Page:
Hansenne, Isabelle; Louis, Céline; Martens, Henri ULg et al

in Neuroimmunomodulation (2009), 16

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See detailThymus dysfunction in the development of type 1 diabetes and endocrine autoimmune diseases
Geenen, Vincent ULg; Dardenne Olivier

in European Endocrinology (2009), 5

The discovery that thymic epithelium from many species expresses a large repertoire of genes encoding neuroendocrine and other tissue-restricted antigens has radically changed our knowledge of the ... [more ▼]

The discovery that thymic epithelium from many species expresses a large repertoire of genes encoding neuroendocrine and other tissue-restricted antigens has radically changed our knowledge of the pathogenic mechanisms underlying the development of organ-specific autoimmune diseases such as type 1 diabetes and autoimmune endocrine diseases. Rather than a breakdown of immunological selftolerance in periphery, there is mounting evidence that the diabetogenic autoimmune response may first arise from a thymus dysfunction in the central programming of β-cell self-tolerance. Insulin-like growth factor 2 (IGF-2) is the dominant member of the insulin gene/protein family expressed in thymic epithelial cells (TECs) from different species, and Igf2-/- mice fail to programme complete tolerance to insulin. Based on the homology between insulin, the primary and immunogenic auto-antigen of type 1 diabetes, and IGF-2, the tolerogenic self-antigen of the insulin family, the design of a regulatory/negative self-vaccination for prevention against type 1 diabetes has been proposed and is under development. [less ▲]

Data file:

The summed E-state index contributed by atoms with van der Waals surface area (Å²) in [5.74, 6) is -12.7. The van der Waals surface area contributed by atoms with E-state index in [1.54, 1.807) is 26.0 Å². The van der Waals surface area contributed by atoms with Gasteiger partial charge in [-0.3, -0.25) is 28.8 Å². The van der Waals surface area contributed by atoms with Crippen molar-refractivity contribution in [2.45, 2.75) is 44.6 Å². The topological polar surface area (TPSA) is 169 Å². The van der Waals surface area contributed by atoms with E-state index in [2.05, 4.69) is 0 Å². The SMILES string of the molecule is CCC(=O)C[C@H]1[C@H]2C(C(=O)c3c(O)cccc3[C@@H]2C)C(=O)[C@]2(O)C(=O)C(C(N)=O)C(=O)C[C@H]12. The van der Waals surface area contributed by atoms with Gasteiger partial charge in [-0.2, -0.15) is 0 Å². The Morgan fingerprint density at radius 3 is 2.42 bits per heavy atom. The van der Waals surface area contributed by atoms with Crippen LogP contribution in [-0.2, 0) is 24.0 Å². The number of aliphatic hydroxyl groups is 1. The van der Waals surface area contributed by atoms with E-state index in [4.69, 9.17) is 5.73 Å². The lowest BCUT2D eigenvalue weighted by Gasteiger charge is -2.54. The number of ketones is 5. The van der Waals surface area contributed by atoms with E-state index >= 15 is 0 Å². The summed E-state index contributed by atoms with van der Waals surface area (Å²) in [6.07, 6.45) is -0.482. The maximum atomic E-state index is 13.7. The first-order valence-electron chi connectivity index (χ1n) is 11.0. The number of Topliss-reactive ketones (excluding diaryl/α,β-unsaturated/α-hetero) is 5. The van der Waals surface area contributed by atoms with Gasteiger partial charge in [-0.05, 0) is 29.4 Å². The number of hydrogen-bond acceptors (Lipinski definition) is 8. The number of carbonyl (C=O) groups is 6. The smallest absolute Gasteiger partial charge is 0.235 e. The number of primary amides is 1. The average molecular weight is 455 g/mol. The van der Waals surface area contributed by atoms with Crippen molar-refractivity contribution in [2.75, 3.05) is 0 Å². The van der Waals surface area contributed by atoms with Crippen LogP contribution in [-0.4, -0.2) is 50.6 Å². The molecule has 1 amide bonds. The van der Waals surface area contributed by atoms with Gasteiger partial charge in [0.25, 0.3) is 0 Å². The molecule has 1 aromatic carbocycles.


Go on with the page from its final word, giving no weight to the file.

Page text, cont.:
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See detailIntegrity of the somatotrope GH/IGF-1 axis is required for normal thymus function: a clinical study in patients with adult GH deficiency
Morrhaye, Gabriel ULg; Kermani, Hamid; Cheynier, Rémi et al

in The Endocrine Society (Ed.) Proceedings of the 2009 Annual Meeting of the Endocrine Society (2009)

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See detailLes glucocorticoïdes, de puissants immunomodulateurs naturels
Geenen, Vincent ULg

Conference given outside the academic context (2008)

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See detailCoxsackievirus B4 Infection of Murine Foetal Thymus Organ Cultures
Brilot, F.; Jaidane, H.; Geenen, Vincent ULg et al

in Journal of Medical Virology (2008), 80(4), 659-66